Crambid Snout Moth (Herpetogramma sphingealis)
Detailing the identifying qualities of the Crambid Snout Moth, including physical features and territorial reach.
Updated: 9/21/2017; Authored By Staff Writer; Content ©www.InsectIdentification.org
Crambid Snout Moths vary in appearance, but Herpetogramma sphingealis goes a step further, looking different based on gender.
Male Herpetogramma sphingealis moths are shaped somewhat like Sphinx moths with slightly elongated wings whereas females are more square-shaped. Both are a shade of brown with females having a paler, faded hue. A luster, or sheen, covers both sexes that gives the wings a glassy look. A pale spot at the outer edge of each forewing may be roughly bordered in dark brown. This species does not show clear lines crossing the body like its similar-looking relatives. The hindwings have white fringe near the body and the forewings have a spot of white on their fringe where they meet the hindwings. The rest of the fringe is brown. The ventral (belly) side of the moth is white.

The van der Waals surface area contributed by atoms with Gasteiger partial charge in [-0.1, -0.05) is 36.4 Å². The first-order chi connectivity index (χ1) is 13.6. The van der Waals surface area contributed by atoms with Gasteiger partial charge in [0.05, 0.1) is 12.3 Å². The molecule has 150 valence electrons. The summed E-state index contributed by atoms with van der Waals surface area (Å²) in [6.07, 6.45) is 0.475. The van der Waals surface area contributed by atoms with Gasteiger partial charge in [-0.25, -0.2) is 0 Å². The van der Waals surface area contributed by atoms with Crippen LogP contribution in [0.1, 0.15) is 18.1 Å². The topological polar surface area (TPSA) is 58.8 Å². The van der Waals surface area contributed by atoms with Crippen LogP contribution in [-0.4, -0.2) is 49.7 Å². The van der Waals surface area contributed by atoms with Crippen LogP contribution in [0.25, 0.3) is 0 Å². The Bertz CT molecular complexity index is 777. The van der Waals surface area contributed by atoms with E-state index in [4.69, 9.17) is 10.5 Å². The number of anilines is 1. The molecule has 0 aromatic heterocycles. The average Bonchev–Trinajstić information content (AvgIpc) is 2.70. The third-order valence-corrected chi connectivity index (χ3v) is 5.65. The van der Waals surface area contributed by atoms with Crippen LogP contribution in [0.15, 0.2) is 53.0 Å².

Caterpillars of this species of Crambid Snout Moth eat the fronds of Christmas ferns. Adults are on wing from May through early autumn. They can be found in darker, shady areas of forests.